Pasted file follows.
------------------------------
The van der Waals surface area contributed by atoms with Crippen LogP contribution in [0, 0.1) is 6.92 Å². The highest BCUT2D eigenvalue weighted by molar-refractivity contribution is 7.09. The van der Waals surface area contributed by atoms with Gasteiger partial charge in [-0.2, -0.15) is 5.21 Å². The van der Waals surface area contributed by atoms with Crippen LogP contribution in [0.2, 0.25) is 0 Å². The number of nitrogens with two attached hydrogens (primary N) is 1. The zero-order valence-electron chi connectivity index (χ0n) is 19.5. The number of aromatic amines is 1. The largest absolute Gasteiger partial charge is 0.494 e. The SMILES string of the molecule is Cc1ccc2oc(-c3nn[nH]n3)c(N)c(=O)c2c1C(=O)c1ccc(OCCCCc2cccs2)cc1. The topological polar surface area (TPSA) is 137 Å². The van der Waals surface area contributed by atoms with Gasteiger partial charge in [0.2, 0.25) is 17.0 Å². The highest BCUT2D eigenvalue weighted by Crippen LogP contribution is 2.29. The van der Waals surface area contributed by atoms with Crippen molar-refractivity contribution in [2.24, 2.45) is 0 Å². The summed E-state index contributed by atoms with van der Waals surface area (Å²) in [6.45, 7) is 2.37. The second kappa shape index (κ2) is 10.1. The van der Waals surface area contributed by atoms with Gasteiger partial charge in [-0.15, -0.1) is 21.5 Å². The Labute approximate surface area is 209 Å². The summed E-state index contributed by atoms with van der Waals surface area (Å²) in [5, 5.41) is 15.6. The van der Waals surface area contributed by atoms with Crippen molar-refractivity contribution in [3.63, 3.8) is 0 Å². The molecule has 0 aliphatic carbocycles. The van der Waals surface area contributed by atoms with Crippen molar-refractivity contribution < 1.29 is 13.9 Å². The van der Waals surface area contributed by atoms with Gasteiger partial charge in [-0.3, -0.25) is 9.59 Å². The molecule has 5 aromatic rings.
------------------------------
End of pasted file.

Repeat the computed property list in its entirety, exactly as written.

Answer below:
The van der Waals surface area contributed by atoms with Crippen LogP contribution in [0, 0.1) is 6.92 Å². The highest BCUT2D eigenvalue weighted by molar-refractivity contribution is 7.09. The van der Waals surface area contributed by atoms with Gasteiger partial charge in [-0.2, -0.15) is 5.21 Å². The van der Waals surface area contributed by atoms with Crippen LogP contribution in [0.2, 0.25) is 0 Å². The number of nitrogens with two attached hydrogens (primary N) is 1. The zero-order valence-electron chi connectivity index (χ0n) is 19.5. The number of aromatic amines is 1. The largest absolute Gasteiger partial charge is 0.494 e. The SMILES string of the molecule is Cc1ccc2oc(-c3nn[nH]n3)c(N)c(=O)c2c1C(=O)c1ccc(OCCCCc2cccs2)cc1. The topological polar surface area (TPSA) is 137 Å². The van der Waals surface area contributed by atoms with Gasteiger partial charge in [0.2, 0.25) is 17.0 Å². The highest BCUT2D eigenvalue weighted by Crippen LogP contribution is 2.29. The van der Waals surface area contributed by atoms with Crippen molar-refractivity contribution in [2.24, 2.45) is 0 Å². The summed E-state index contributed by atoms with van der Waals surface area (Å²) in [6.45, 7) is 2.37. The second kappa shape index (κ2) is 10.1. The van der Waals surface area contributed by atoms with Gasteiger partial charge in [-0.15, -0.1) is 21.5 Å². The Labute approximate surface area is 209 Å². The summed E-state index contributed by atoms with van der Waals surface area (Å²) in [5, 5.41) is 15.6. The van der Waals surface area contributed by atoms with Crippen molar-refractivity contribution in [3.63, 3.8) is 0 Å². The molecule has 0 aliphatic carbocycles. The van der Waals surface area contributed by atoms with Crippen molar-refractivity contribution < 1.29 is 13.9 Å². The van der Waals surface area contributed by atoms with Gasteiger partial charge in [-0.3, -0.25) is 9.59 Å². The molecule has 5 aromatic rings.